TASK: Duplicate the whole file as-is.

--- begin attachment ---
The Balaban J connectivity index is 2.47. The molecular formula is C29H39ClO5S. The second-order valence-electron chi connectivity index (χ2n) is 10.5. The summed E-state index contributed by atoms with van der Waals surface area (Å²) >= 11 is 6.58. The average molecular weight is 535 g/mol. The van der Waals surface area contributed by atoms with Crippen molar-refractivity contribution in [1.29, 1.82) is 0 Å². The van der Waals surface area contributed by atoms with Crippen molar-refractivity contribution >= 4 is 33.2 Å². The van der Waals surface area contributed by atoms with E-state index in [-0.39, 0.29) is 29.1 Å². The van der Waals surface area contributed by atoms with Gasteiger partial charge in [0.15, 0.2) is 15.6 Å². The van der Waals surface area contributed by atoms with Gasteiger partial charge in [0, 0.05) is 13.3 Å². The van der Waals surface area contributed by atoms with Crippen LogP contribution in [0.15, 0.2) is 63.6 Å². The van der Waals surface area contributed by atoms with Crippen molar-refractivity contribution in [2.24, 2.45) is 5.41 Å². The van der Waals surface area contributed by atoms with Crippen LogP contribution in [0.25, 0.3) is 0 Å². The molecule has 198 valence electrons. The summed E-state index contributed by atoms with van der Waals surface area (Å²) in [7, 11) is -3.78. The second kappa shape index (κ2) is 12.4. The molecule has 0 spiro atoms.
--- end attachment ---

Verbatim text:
The Balaban J connectivity index is 2.47. The molecular formula is C29H39ClO5S. The second-order valence-electron chi connectivity index (χ2n) is 10.5. The summed E-state index contributed by atoms with van der Waals surface area (Å²) >= 11 is 6.58. The average molecular weight is 535 g/mol. The van der Waals surface area contributed by atoms with Crippen molar-refractivity contribution in [1.29, 1.82) is 0 Å². The van der Waals surface area contributed by atoms with Crippen molar-refractivity contribution >= 4 is 33.2 Å². The van der Waals surface area contributed by atoms with E-state index in [-0.39, 0.29) is 29.1 Å². The van der Waals surface area contributed by atoms with Gasteiger partial charge in [0.15, 0.2) is 15.6 Å². The van der Waals surface area contributed by atoms with Gasteiger partial charge in [0, 0.05) is 13.3 Å². The van der Waals surface area contributed by atoms with Crippen LogP contribution in [0.15, 0.2) is 63.6 Å². The van der Waals surface area contributed by atoms with Crippen molar-refractivity contribution in [2.24, 2.45) is 5.41 Å². The van der Waals surface area contributed by atoms with Crippen LogP contribution in [0.25, 0.3) is 0 Å². The molecule has 198 valence electrons. The summed E-state index contributed by atoms with van der Waals surface area (Å²) in [7, 11) is -3.78. The second kappa shape index (κ2) is 12.4. The molecule has 0 spiro atoms.